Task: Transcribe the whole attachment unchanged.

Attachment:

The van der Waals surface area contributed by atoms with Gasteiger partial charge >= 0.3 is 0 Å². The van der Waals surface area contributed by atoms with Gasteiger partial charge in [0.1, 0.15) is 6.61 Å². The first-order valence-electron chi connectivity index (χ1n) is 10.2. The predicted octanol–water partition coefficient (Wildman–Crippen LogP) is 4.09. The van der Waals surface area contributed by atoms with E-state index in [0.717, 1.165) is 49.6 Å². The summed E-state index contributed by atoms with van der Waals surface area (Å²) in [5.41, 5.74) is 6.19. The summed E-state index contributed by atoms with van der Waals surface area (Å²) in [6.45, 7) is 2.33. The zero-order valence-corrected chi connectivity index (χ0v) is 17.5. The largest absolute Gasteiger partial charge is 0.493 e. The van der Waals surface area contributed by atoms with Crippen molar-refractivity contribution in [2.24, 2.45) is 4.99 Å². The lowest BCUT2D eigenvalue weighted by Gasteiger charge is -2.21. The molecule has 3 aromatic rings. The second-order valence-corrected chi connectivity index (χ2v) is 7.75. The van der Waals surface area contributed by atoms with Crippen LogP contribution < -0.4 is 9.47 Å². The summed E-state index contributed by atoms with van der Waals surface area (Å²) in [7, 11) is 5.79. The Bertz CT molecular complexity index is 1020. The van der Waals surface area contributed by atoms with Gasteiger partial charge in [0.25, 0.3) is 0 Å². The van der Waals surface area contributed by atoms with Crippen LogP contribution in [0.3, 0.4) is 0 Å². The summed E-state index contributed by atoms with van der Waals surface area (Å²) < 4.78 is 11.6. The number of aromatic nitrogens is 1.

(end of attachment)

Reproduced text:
The van der Waals surface area contributed by atoms with Gasteiger partial charge >= 0.3 is 0 Å². The van der Waals surface area contributed by atoms with Gasteiger partial charge in [0.1, 0.15) is 6.61 Å². The first-order valence-electron chi connectivity index (χ1n) is 10.2. The predicted octanol–water partition coefficient (Wildman–Crippen LogP) is 4.09. The van der Waals surface area contributed by atoms with E-state index in [0.717, 1.165) is 49.6 Å². The summed E-state index contributed by atoms with van der Waals surface area (Å²) in [5.41, 5.74) is 6.19. The summed E-state index contributed by atoms with van der Waals surface area (Å²) in [6.45, 7) is 2.33. The zero-order valence-corrected chi connectivity index (χ0v) is 17.5. The largest absolute Gasteiger partial charge is 0.493 e. The van der Waals surface area contributed by atoms with Crippen molar-refractivity contribution in [2.24, 2.45) is 4.99 Å². The lowest BCUT2D eigenvalue weighted by Gasteiger charge is -2.21. The molecule has 3 aromatic rings. The second-order valence-corrected chi connectivity index (χ2v) is 7.75. The van der Waals surface area contributed by atoms with Crippen LogP contribution < -0.4 is 9.47 Å². The summed E-state index contributed by atoms with van der Waals surface area (Å²) in [7, 11) is 5.79. The Bertz CT molecular complexity index is 1020. The van der Waals surface area contributed by atoms with Gasteiger partial charge in [0.25, 0.3) is 0 Å². The van der Waals surface area contributed by atoms with Crippen LogP contribution in [0.3, 0.4) is 0 Å². The summed E-state index contributed by atoms with van der Waals surface area (Å²) < 4.78 is 11.6. The number of aromatic nitrogens is 1.